Triathlon Across the USA: State #17 – Colorado
Englewood, Colorado, September 8, 2013 – Inverness Triathlon
Adding Colorado to the 2013 Triathlon Season
We decided that 2013 was the year to share my love for triathlon with my parents. Since they were living in the south Denver suburb of Parker, it was a matter of finding Colorado triathlons that fit our schedule. We decided on the one closest to Parker.
As long as we were making the trip, Joy and I decided to add a few days and a couple of extra stops to check in on family in South Dakota and Nebraska and to visit friends in Colorado Springs.
An Indirect Route to the Colorado Triathlon
The path from Minneapolis to Denver was anything but direct. We started the six-day, six-state trip on Wednesday morning by heading to Rapid City, South Dakota for a visit with Joy’s aunt Evelyn.
The next day, we reached our friends Steve and Lori in Colorado Springs for a visit with them. Then, on Friday, we made the hour and a half drive from Colorado Springs to my parent’s house in Parker.
Last Minute Equipment Problem
While on a short bike ride around my parent’s neighborhood on Friday afternoon, I noticed that the seat kept sliding down, not just a little but almost a foot within a few blocks. While I could still ride the bike, it took more effort to keep moving at a normal pace than it did with the seat at its correct height.
Not wanting to over tighten (over torque) the seat post clamp and risk cracking the carbon fiber frame of the Trek SpeedConcept 7.5, I called the Trek bike shop in Parker for ideas on how to solve the problem.
We agreed that I would bring the bike into the shop on Saturday.
The people working at bike shops are among the most generous I know. The guys at the Parker store of Treads (the local Trek dealer at the time) were no exception.
They spent several hours trying to solve the mystery of the sinking seat. Much of the time was spent with the bike on a trainer so I could test ride the bike after they implemented what they believed would be a fix for the problem.
The final solution appeared to be applying a grit filled, sticky/greasy substance to the seat post. This material was designed to create additional friction between the seat post and clamp to keep the post from moving.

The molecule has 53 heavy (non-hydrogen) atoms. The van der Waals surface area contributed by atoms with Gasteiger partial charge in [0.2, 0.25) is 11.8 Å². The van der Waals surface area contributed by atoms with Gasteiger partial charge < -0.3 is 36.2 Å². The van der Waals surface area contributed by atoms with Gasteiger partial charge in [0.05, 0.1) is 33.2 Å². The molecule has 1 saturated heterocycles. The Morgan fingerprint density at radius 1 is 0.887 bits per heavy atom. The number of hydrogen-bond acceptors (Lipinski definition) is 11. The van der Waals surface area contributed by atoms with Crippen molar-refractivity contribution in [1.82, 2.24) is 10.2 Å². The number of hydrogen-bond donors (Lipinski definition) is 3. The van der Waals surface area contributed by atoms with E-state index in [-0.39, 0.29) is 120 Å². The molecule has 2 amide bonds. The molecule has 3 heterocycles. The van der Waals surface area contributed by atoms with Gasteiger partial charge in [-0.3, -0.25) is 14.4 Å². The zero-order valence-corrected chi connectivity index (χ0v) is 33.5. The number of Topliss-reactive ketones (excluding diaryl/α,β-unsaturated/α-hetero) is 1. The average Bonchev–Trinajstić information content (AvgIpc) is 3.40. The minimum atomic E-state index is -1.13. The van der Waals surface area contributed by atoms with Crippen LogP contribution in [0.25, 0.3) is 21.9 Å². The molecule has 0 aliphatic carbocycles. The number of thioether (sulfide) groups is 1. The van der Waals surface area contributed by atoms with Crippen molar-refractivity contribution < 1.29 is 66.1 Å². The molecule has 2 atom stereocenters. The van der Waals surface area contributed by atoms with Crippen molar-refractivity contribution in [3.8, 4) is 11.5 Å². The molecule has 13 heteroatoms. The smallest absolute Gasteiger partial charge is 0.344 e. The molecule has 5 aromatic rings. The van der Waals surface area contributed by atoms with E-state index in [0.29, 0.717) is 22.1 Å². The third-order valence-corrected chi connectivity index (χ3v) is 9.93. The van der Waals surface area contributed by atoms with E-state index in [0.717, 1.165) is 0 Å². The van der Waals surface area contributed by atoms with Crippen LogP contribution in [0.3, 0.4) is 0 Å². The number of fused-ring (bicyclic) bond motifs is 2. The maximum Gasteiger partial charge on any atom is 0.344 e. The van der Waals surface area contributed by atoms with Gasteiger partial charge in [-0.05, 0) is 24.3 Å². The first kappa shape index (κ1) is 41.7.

In the end, they did not ask for anything. I decided to purchase a tube of the grit filled material in case I needed more in the future.
When I left the bike shop, I was convinced hey had solved the problem. I headed into the race confident in my equipment.
The Inverness Triathlon, held at the Colorado Athletic Club in Englewood, included individual and relay sprint triathlon and aqua-bike events.
Distances for the individual legs of the USAT-sanctioned Inverness triathlon were:
- Swim: 0.3 mile (574 yd or 525 m)
- Bike: 12 mile (19.3 km)
- Run: 3 mile (4.8 km)
The aqua-bike race was available for those who did not want to or were unable to run the three mile distance of the triathlon. For example, one of the guys who swam in the same group as me competed in the aqua-bike. He explained that he chose this event because of a chronic knee problem that prevented him from running.
The aqua-bike included the swim and bike distances of the triathlon with only short walk or jog to the finish line from the transition area.
Later, while chatting before the race, he told me that, from his perspective, the bike course for this race was ‘quite flat’. When we later met on the course, I shared with him that flat from the perspective of a Minnesotan is clearly different from that of one from Colorado.
The triathlon began with the slowest swimmers (those who reported the longest expected swim times) starting first. Five swimmers occupied each lane and started about 10 seconds apart from each other. This is commonly referred to as a ‘time trial start’.
There was also one lane for the fastest swimmers, those who expected to swim the 525 m in 7 minutes 30 seconds or less.